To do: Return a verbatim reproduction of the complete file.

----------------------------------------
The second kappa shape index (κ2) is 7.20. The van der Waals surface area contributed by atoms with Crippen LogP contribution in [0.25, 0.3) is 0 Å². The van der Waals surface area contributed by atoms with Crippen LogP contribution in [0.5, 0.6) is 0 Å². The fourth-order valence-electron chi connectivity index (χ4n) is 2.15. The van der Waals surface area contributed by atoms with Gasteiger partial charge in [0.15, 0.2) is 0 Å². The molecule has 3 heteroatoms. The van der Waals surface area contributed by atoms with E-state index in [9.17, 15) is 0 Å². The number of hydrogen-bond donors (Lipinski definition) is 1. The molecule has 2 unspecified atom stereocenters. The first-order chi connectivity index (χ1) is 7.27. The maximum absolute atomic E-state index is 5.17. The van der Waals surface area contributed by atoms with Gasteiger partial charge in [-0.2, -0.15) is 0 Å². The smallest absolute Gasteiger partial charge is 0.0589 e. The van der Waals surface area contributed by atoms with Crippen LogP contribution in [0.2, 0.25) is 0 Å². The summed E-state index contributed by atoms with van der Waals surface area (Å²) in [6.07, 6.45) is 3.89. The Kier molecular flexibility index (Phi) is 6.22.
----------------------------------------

The second kappa shape index (κ2) is 7.20. The van der Waals surface area contributed by atoms with Crippen LogP contribution in [0.25, 0.3) is 0 Å². The van der Waals surface area contributed by atoms with Crippen LogP contribution in [0.5, 0.6) is 0 Å². The fourth-order valence-electron chi connectivity index (χ4n) is 2.15. The van der Waals surface area contributed by atoms with Gasteiger partial charge in [0.15, 0.2) is 0 Å². The molecule has 3 heteroatoms. The van der Waals surface area contributed by atoms with E-state index in [9.17, 15) is 0 Å². The number of hydrogen-bond donors (Lipinski definition) is 1. The molecule has 2 unspecified atom stereocenters. The first-order chi connectivity index (χ1) is 7.27. The maximum absolute atomic E-state index is 5.17. The van der Waals surface area contributed by atoms with Gasteiger partial charge in [-0.2, -0.15) is 0 Å². The smallest absolute Gasteiger partial charge is 0.0589 e. The van der Waals surface area contributed by atoms with Crippen LogP contribution in [0.2, 0.25) is 0 Å². The summed E-state index contributed by atoms with van der Waals surface area (Å²) in [6.07, 6.45) is 3.89. The Kier molecular flexibility index (Phi) is 6.22.